Sunday, June 7, 2020     Volume: 21, Issue: 14

Santa Maria Sun / News

The following article was posted on September 25th, 2013, in the Santa Maria Sun - Volume 14, Issue 29 [ Submit a Story ]
The following articles were printed from Santa Maria Sun [] - Volume 14, Issue 29

A Santa Maria couple talks about living with Alzheimer's disease


Judith Chumlea-Cohan and Joe Cohan enjoy spending time with their grandchildren, Robin Meyer and Doug Bruchs.

Joe Cohan enjoys many of the same activities most retired men his age do: He plays tennis and bridge. He works in the yard and volunteers for Dignity Health Hospice at Marian Regional Medical Center. This fall, he wants to start walking dogs around his neighborhood.

Joe also has Alzheimer’s.

“The condition came on about three years ago and I had no idea what it was,” he told the Sun in a recent phone interview using voice-recognition technology and gentle coaching from his wife, Judith Chumlea-Cohan.

On a scale from one to seven—one being normal and seven being severe Alzheimer’s—Joe is a four.

“It may have gone down to a five. I’m not sure,” he said.

This means he has mild to moderate Alzheimer’s disease.

“I forget most everything I hear,” he explained. “I forget names. I’ll forget something I said 30 seconds before.”

When this happens, Joe, who is also hard of hearing, will ask people, “Can you say that again and slower?”

And yet he can still play bridge, though he and his teammates usually have to simplify things a bit.

“I can’t do—I can’t think of the word. What’s it called when one person calls something to the other and they have an agreement?” Joe asked.

To which Judith replied, “I think you’re talking about conventions, Joe.”

This is how things tend to go in the Chumlea-Cohan household.

“She guides me in many ways,” Joe said. “She helps me with everything. She’s amazing, truly.”

Adjusting to the disease has been difficult for the couple. Prior to his retirement, Joe enjoyed a long career in medicine, first as an emergency room doctor and then as a general practitioner.

“If you ask me something about medicine, I can’t remember anymore. I know the nose and the toes, but anything about the internal body, I can’t remember,” he said. “That was something that just disappeared from my mind.”

He admitted to having thoughts of suicide when he first received his diagnosis, but he and Judith got through the dark times together, and they continue to persevere—one day at a time.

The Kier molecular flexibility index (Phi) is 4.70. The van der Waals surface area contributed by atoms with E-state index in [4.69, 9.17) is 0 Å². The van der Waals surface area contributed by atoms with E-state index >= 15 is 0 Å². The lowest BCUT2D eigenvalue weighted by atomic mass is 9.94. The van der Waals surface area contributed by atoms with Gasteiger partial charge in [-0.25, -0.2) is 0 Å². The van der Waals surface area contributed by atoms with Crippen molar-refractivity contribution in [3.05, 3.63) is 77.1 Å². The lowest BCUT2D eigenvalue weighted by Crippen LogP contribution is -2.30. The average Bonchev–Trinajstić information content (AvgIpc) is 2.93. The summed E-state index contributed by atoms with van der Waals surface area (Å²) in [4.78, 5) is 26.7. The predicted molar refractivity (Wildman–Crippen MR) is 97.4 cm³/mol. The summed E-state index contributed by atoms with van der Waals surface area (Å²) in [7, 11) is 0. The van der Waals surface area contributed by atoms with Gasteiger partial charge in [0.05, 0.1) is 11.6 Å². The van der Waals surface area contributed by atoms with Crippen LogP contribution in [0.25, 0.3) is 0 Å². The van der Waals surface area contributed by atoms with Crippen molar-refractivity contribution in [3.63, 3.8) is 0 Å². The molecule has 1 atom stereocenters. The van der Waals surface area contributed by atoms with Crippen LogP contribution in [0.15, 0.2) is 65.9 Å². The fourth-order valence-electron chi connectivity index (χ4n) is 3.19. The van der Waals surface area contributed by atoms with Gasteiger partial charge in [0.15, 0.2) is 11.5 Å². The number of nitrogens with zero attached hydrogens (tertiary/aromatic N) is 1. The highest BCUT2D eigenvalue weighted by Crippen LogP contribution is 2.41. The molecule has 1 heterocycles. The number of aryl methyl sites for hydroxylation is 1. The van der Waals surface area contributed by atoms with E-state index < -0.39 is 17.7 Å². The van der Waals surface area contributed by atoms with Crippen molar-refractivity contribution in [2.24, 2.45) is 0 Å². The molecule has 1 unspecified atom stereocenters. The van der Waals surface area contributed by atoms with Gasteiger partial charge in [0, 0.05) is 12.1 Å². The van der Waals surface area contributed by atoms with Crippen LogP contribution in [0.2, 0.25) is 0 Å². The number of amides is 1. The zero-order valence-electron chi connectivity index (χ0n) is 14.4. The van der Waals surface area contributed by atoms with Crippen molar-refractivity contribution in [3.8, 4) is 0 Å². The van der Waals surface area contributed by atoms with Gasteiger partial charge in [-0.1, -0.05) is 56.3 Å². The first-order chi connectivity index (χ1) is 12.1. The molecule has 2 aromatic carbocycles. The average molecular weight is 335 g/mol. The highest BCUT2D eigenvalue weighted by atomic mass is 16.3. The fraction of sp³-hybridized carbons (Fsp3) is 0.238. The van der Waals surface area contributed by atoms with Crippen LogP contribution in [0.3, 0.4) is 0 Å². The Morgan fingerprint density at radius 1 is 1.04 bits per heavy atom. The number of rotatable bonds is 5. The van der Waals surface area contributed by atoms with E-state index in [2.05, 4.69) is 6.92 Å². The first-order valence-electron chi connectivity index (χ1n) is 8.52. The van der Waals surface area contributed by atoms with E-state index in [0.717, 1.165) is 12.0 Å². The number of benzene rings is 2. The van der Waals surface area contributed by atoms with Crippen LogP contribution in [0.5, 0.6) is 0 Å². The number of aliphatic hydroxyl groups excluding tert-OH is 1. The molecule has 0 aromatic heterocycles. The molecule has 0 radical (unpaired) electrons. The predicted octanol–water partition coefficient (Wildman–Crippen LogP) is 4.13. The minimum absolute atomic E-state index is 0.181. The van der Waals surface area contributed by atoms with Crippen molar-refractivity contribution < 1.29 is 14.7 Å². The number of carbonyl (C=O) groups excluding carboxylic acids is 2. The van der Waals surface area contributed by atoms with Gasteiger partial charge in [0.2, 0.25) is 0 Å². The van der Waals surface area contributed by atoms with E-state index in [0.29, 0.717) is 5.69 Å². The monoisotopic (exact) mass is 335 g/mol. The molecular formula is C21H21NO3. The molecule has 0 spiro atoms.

“I have a lot of things that I like to do,” Joe said. “I wasn’t about to give up my life.”

Judith said she and her husband decided to speak with the Sun because they want people to know that having Alzheimer’s “isn’t the end of the world.”

Staying active, he said, makes him feel “like a human being, not handicapped.”

He knows some day he won’t be able to do much anymore—he said, “The things I have to give up are nibbling away at me”—but he doesn’t spend time worrying about it.

“I live in the moment,” he said.

Judith’s perspective as a caregiver has also helped Joe stay positive.

“It’s been fascinating. It’s not easy,” she said of watching her husband live with the disease. “It’s not predictable; plans don’t always work out. They can change from minute to minute. But I’m fortunate that I’m a seeker. That’s my nature.”

To better understand what Joe was going through, Judith started researching the disease and she joined the Alzheimer’s Association for support. She and Joe also participate in a study conducted by Veterans Affairs and UCLA Medical Center.

Every six months, Joe and Judith take extensive written questionnaires. Judith said they’re tested separately so the doctors can get the patient’s view and the partner’s view of what’s happening. The doctors use the questionnaires and digital brain scans to evaluate Joe’s decline.

Judith said she and her husband decided to speak with the Sun because they want people to know that having Alzheimer’s “isn’t the end of the world.”

“Alzheimer’s is still being shunned,” she said. “People are still really nervous about saying there’s dementia in the family or ‘My loved one has dementia’ or ‘I have dementia.’ But life can still be very productive and satisfying.”

According to the Alzheimer’s Association, Alzheimer’s is the sixth leading cause of death among seniors. It’s estimated that one in nine people age 65 or older is diagnosed with the disease, but it can begin as early as 40 or even 30 years old.

Judith said with the Baby Boomers hitting retirement, Alzheimer’s is predicted to be “a huge drain” on the economy.

And while there’s no cure for the disease, as Joe said, “It could come along at any time.”


Managing Editor Amy Asman had a loved one with dementia. Share your stories with her at

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